Seeing Colonially: Martin Parr, John Thomson and the British Photographic Imagination
Tipton, Cammie Jo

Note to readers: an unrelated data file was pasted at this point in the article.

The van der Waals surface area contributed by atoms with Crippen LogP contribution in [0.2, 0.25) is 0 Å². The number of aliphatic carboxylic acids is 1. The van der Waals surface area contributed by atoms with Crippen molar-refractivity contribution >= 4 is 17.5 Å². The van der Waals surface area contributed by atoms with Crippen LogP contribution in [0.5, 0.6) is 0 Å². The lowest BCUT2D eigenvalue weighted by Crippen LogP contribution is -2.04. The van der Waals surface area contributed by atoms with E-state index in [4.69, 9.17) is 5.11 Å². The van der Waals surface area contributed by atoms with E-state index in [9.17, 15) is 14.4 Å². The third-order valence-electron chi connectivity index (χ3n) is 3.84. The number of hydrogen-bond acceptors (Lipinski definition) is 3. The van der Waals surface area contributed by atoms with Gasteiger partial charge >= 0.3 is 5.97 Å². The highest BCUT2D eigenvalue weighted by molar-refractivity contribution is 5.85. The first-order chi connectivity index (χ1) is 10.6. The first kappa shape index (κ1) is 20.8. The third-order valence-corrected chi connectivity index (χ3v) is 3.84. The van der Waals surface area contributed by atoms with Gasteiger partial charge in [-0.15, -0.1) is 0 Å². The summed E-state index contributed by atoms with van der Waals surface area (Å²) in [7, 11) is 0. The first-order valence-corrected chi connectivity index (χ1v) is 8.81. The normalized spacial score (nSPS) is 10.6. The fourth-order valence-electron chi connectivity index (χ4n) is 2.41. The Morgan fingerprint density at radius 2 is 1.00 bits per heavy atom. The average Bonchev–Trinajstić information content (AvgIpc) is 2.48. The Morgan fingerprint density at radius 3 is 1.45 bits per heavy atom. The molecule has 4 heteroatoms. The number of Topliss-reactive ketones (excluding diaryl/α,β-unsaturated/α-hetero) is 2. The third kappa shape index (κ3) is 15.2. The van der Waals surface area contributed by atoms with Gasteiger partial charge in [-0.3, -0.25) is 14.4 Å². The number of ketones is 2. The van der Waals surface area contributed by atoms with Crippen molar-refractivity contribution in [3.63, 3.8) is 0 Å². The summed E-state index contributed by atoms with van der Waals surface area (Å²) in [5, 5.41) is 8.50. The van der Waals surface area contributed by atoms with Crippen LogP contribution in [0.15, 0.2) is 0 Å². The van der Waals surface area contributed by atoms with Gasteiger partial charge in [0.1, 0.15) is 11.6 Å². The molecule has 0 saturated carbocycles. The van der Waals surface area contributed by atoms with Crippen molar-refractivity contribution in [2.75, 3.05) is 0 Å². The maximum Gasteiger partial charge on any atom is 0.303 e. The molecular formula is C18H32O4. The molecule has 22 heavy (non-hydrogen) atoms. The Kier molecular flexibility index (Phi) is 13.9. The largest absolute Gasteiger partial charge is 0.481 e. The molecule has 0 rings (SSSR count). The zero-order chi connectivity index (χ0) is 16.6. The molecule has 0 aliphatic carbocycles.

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Abstract: The British contemporary photographer Martin Parr’s collection 7 Colonial Still Lifes (2005) delivers banal images of remnants of British colonization in Sri Lanka. Parr’s early collection The Last Resort (1986) was harshly critiqued for its judgmental lens of the working-class British, with critics decrying it “cruel”, even “fascist”. Some identified a contemporary “othering” in Parr’s imagery, yet this line of reasoning was never explored fully. I form a postcolonial reading to argue that what Parr’s critics sensed was the historical legacy of British colonial photography. Parr reversed the traditional colonial trope of “othering” onto England’s own working class, a technique the artist formulated that actively emulates the earliest photographic practices of the mid-nineteenth century. I connect The Last Resort to the nineteenth century British colonial photographer John Thomson’s collection Street Life in London (1877). Thomson spent his early career as a prolific photographer in service to the British Empire, capturing images throughout Asia for imperial expansion. Thomson is the first photographer to reverse the colonial lens onto his own British people with similar results, through which I am able to establish a visual legacy between Thomson and Parr. Moreover, Parr’s unexamined still lifes from Sri Lanka, in relation to Thomson’s under-examined, experimental still lifes from Hong Kong, further strengthen these connections. However, the genre of still life, with its Dutch colonial-capitalist origins and its inherent relationship to advertising, enables Parr to surreptitiously reveal dark realities of the colonial project that street photography is simply not able. In Parr’s still lifes, the traditional colonial lens is (again) subverted, exposing the horrors and absurdities of colonization.
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